Date Published: February 13, 2019
Publisher: Public Library of Science
Author(s): Megan E. Brasch, Giuseppe Passucci, Anushree C. Gulvady, Christopher E. Turner, M. Lisa Manning, James H. Henderson, Juan Carlos del Alamo.
Cell motility is critical to biological processes from wound healing to cancer metastasis to embryonic development. The involvement of organelles in cell motility is well established, but the role of organelle positional reorganization in cell motility remains poorly understood. Here we present an automated image analysis technique for tracking the shape and motion of Golgi bodies and cell nuclei. We quantify the relationship between nuclear orientation and the orientation of the Golgi body relative to the nucleus before, during, and after exposure of mouse fibroblasts to a controlled change in cell substrate topography, from flat to wrinkles, designed to trigger polarized motility. We find that the cells alter their mean nuclei orientation, in terms of the nuclear major axis, to increasingly align with the wrinkle direction once the wrinkles form on the substrate surface. This change in alignment occurs within 8 hours of completion of the topographical transition. In contrast, the position of the Golgi body relative to the nucleus remains aligned with the pre-programmed wrinkle direction, regardless of whether it has been fully established. These findings indicate that intracellular positioning of the Golgi body precedes nuclear reorientation during mouse fibroblast directed migration on patterned substrates. We further show that both processes are Rho-associated kinase (ROCK) mediated as they are abolished by pharmacologic ROCK inhibition whereas mouse fibroblast motility is unaffected. The automated image analysis technique introduced could be broadly employed in the study of polarization and other cellular processes in diverse cell types and micro-environments. In addition, having found that the nuclei Golgi vector may be a more sensitive indicator of substrate features than the nuclei orientation, we anticipate the nuclei Golgi vector to be a useful metric for researchers studying the dynamics of cell polarity in response to different micro-environments.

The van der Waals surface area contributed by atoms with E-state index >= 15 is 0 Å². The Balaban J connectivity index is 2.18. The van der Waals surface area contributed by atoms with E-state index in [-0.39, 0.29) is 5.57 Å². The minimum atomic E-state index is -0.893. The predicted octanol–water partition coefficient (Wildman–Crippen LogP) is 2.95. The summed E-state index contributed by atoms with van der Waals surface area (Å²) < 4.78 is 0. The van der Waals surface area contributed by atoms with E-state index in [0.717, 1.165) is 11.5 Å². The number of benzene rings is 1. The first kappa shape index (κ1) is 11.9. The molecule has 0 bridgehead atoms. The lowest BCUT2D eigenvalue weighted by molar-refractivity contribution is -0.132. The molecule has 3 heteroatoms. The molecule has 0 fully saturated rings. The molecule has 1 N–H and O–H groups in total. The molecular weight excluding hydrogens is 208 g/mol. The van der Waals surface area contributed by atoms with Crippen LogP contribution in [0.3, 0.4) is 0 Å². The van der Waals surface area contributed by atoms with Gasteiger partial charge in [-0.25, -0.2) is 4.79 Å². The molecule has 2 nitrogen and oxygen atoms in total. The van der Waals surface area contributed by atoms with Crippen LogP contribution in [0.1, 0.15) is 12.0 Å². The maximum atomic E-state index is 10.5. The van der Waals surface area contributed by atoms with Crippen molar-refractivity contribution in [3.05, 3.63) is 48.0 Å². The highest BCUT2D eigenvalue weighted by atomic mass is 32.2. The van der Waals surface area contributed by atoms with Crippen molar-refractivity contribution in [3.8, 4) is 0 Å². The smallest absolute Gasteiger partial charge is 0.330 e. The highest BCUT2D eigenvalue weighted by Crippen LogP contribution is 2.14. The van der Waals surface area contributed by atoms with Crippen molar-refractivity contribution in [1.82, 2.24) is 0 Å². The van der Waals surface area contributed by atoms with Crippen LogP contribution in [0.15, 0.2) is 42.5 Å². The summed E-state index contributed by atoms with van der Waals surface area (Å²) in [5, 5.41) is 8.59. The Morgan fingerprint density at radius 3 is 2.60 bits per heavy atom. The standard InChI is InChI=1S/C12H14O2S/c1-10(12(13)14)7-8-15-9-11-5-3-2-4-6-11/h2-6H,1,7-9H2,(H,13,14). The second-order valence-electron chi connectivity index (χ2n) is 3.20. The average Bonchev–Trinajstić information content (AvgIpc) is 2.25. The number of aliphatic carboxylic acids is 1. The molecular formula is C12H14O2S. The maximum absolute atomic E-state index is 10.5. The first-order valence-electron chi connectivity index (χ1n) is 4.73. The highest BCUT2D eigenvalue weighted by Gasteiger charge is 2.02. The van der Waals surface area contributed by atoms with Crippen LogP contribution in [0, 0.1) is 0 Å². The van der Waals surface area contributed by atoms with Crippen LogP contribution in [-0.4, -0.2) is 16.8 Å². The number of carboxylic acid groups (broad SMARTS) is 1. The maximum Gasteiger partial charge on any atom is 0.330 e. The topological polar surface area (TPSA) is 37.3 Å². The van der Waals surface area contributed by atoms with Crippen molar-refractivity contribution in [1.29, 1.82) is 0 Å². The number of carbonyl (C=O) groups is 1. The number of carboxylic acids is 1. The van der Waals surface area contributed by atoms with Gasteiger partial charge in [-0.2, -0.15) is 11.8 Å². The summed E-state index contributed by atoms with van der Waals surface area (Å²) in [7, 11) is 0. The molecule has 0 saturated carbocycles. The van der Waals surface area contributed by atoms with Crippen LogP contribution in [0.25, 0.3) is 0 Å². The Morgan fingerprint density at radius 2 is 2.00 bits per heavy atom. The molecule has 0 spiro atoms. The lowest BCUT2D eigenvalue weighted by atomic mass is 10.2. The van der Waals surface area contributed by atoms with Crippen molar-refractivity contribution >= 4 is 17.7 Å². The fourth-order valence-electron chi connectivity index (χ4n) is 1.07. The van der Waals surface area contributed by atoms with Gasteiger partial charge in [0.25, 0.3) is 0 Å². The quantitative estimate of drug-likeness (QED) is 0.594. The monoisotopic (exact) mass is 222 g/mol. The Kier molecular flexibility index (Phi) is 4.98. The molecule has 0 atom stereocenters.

The organization and reorganization of intracellular structures and organelles is key to the complex biological processes of both cell motility and collective cell behaviors at the tissue scale. For example, fixed slide images of stained nuclei and microtubule-organizing centers (MTOCs) have implicated these organelles in fibroblast wound-edge polarization and cell-cell contact polarity . Indeed, during the process of polarization and directed motility, both the MTOC and Golgi become positioned towards the wound edge while the nucleus becomes positioned away from the leading edge, with coordination of these events dependent on the small RhoGTPase Cdc42 [1–4]. The repositioning of the Golgi apparatus contributes to polarized cell migration by facilitating the efficient transfer of Golgi-derived vesicles, via microtubules, to the cells leading edge [5, 6]. These vesicles provide the membrane and associated proteins necessary for directed lamellipodial protrusion . Importantly, the timing of Golgi repositioning in relation to changes in overall cell morphology and intracellular signaling remain poorly understood.